The 12th edition of the Carmignac Photojournalism Award is dedicated to Venezuela and its hardships at the individual, social and ecological levels.
Application is open to all photographers (press card not needed), of all nationalities. Participation can be individual or collaborative.
Selected by an international jury, the laureate will receive a €50,000 grant to carry out a 6-month field report with the support of the Fondation Carmignac, which produces, upon their return, a travelling exhibition and the publication of a monograph.
Details about this year’s call are available on the official website.
This Latin American region was once an El Dorado bordered by the Caribbean Sea, which operated under a rich and prosperous democracy in the 1960s-1970s. It still holds the world’s largest oil reserves—ahead of Saudi Arabia—and vast mined resources (including gold, iron, steel, and coltan).
Twenty years after the Bolivarian revolution—led by Hugo Chavez and his radical socialist reforms—the country is struggling to extricate itself from a deep economic crisis, marked by the plummeting price of oil, endemic corruption and hyperinflation (3000% in 2020). In under seven years, its GDP has fallen by 80% and importing has been slashed tenfold. In the face of this unrelenting recession, an informal shadow economy is growing.
While the results of the latest elections have gone unrecognized by the international community, the power struggle between the ruling Chavista regime under Nicolás Maduro and opposition leader Juan Guaido is dividing Venezuelan society. These institutional blockages, as well as accusations of electoral fraud or political imprisonment, generate frequent demonstrations and clashes.
These tensions, combined with problems of instability, only worsen the living conditions of Venezuelans, 80% of whom live in extreme poverty and suffer from severe shortages of running water, food and medicine. To date, 5.4 million Venezuelans—one in six inhabitants—live in exile in Colombia, Peru or Ecuador: the most significant migratory crisis in the world behind Syria.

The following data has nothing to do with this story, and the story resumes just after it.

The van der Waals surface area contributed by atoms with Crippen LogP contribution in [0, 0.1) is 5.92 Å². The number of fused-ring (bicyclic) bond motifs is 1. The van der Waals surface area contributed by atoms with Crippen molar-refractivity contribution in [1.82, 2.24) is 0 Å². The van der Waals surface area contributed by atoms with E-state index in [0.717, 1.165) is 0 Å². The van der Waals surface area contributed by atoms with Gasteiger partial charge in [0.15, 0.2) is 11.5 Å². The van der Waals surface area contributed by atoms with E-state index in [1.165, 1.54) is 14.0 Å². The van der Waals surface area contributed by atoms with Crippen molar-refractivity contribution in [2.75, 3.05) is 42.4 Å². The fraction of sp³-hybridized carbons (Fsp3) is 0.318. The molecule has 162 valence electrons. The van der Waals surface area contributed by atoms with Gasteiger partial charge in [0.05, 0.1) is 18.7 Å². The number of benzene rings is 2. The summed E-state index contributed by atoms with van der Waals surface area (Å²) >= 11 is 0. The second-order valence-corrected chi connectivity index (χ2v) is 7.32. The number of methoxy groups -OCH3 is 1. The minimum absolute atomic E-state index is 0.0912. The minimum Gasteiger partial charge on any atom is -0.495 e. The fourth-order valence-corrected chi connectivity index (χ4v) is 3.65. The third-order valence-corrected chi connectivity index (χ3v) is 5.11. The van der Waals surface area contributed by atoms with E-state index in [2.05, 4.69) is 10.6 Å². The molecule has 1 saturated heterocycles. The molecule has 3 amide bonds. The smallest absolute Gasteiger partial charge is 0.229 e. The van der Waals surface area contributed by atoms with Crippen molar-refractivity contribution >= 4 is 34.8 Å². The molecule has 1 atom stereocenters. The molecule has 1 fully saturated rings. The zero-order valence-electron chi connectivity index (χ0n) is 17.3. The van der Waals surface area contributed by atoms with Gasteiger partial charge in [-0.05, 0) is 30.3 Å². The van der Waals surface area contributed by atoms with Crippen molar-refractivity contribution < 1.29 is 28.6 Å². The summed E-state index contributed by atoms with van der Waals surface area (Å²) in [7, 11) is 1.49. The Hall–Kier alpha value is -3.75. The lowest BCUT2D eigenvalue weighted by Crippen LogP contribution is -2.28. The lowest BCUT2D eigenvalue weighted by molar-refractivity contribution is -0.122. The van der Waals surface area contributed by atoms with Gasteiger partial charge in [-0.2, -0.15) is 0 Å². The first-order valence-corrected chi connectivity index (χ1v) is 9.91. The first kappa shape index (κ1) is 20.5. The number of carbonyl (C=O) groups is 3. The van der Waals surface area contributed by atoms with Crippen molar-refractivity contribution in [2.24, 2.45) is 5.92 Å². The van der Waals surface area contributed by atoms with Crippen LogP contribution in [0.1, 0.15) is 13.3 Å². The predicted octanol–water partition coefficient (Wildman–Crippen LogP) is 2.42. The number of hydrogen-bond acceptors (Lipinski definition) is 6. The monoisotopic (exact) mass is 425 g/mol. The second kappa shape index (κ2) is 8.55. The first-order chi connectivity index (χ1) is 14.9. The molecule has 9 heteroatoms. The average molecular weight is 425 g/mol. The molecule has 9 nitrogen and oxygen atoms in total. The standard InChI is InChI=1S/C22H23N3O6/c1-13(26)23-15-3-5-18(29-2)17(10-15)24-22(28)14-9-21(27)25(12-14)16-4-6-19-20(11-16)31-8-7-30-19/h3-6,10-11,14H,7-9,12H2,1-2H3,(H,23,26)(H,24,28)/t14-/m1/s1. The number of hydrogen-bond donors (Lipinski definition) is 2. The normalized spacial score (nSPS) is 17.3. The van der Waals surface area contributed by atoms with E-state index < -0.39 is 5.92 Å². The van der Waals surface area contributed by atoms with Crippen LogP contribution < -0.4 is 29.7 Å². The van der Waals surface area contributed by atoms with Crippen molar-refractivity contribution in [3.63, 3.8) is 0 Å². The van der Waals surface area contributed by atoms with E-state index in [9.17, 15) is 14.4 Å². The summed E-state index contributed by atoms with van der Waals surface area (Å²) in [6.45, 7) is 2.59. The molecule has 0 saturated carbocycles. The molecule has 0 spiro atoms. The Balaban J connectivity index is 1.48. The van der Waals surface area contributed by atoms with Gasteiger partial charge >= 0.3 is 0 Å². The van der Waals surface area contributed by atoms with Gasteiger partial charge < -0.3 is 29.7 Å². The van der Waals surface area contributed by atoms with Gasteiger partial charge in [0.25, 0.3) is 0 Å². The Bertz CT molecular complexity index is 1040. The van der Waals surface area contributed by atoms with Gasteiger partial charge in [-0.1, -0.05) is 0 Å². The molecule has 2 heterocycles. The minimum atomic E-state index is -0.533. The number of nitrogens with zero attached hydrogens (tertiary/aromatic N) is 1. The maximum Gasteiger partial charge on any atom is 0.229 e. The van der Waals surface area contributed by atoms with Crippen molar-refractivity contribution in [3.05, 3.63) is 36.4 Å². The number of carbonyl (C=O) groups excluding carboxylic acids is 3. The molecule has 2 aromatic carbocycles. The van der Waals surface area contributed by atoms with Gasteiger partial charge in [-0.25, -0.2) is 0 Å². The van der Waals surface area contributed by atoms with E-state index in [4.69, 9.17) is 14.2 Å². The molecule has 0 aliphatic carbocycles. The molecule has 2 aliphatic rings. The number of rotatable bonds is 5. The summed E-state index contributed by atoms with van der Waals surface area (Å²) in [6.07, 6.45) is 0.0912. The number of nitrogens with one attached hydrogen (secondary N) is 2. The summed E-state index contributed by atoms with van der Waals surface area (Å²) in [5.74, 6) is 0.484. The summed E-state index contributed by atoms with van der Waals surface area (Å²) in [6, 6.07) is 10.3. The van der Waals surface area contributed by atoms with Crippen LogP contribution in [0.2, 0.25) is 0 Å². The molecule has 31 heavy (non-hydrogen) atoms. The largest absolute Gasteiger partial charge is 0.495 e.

The Carmignac Photojournalism Award will provide support for a photojournalistic project that documents this volatile social crisis.
About Carmignac Photojournalism Award
In 2009, while media and photojournalism faced an unprecedented crisis, Édouard Carmignac created the Carmignac Photojournalism Award in order to support photographers working in the field. Directed by Emeric Glayse, it annually funds the production of an investigative photo reportage into human rights violations globally and the related geostrategic issues.
Previous editions of the Carmignac Photojournalism Award have focused on: Gaza (Kai Wiedenhöfer); Pachtunistan (Massimo Berruti); Zimbabwe (Robin Hammond); Chechnya (Davide Monteleone); Iran (Newsha Tavakolian); Guyana (Christophe Gin); Libya (Narciso Contreras); Nepal (Lizzie Sadin); the Arctic (Kadir van Lohuizen and Yuri Kozyrev); the Amazon (Tommaso Protti) and the Democratic Republic of Congo (Finbarr O’Reilly).
The Fondation Carmignac, created in 2000, is a corporate foundation centred around two main focuses: an art collection of more than 300 works, and the Photojournalism Award which is issued annually. In partnership with the Fondation Carmignac, directed by Charles Carmignac, Villa Carmignac, an exhibition space open to the public, was created on the site of Porquerolles in order to exhibit the collection and to host cultural and artistic events.
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